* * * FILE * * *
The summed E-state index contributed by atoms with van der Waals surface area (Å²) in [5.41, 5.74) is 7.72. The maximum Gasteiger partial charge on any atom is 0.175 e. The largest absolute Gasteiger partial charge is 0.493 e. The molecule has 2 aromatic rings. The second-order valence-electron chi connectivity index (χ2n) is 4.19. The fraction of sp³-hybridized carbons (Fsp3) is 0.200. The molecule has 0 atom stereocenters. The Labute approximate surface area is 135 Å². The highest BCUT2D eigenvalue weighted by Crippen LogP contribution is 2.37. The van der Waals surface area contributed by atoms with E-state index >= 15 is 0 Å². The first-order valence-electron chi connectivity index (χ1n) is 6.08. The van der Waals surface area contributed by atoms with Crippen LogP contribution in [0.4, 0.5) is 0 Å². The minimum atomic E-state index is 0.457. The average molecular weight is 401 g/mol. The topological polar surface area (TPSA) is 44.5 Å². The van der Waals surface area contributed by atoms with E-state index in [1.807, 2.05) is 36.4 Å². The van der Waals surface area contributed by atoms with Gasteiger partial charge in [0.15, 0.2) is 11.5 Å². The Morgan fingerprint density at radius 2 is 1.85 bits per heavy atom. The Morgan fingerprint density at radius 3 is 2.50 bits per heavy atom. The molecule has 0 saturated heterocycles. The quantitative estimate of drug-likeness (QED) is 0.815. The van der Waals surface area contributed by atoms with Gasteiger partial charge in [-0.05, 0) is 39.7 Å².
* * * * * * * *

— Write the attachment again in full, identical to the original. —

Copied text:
The summed E-state index contributed by atoms with van der Waals surface area (Å²) in [5.41, 5.74) is 7.72. The maximum Gasteiger partial charge on any atom is 0.175 e. The largest absolute Gasteiger partial charge is 0.493 e. The molecule has 2 aromatic rings. The second-order valence-electron chi connectivity index (χ2n) is 4.19. The fraction of sp³-hybridized carbons (Fsp3) is 0.200. The molecule has 0 atom stereocenters. The Labute approximate surface area is 135 Å². The highest BCUT2D eigenvalue weighted by Crippen LogP contribution is 2.37. The van der Waals surface area contributed by atoms with E-state index >= 15 is 0 Å². The first-order valence-electron chi connectivity index (χ1n) is 6.08. The van der Waals surface area contributed by atoms with Crippen LogP contribution in [0.4, 0.5) is 0 Å². The minimum atomic E-state index is 0.457. The average molecular weight is 401 g/mol. The topological polar surface area (TPSA) is 44.5 Å². The van der Waals surface area contributed by atoms with E-state index in [1.807, 2.05) is 36.4 Å². The van der Waals surface area contributed by atoms with Gasteiger partial charge in [0.15, 0.2) is 11.5 Å². The Morgan fingerprint density at radius 2 is 1.85 bits per heavy atom. The Morgan fingerprint density at radius 3 is 2.50 bits per heavy atom. The molecule has 0 saturated heterocycles. The quantitative estimate of drug-likeness (QED) is 0.815. The van der Waals surface area contributed by atoms with Gasteiger partial charge in [-0.05, 0) is 39.7 Å².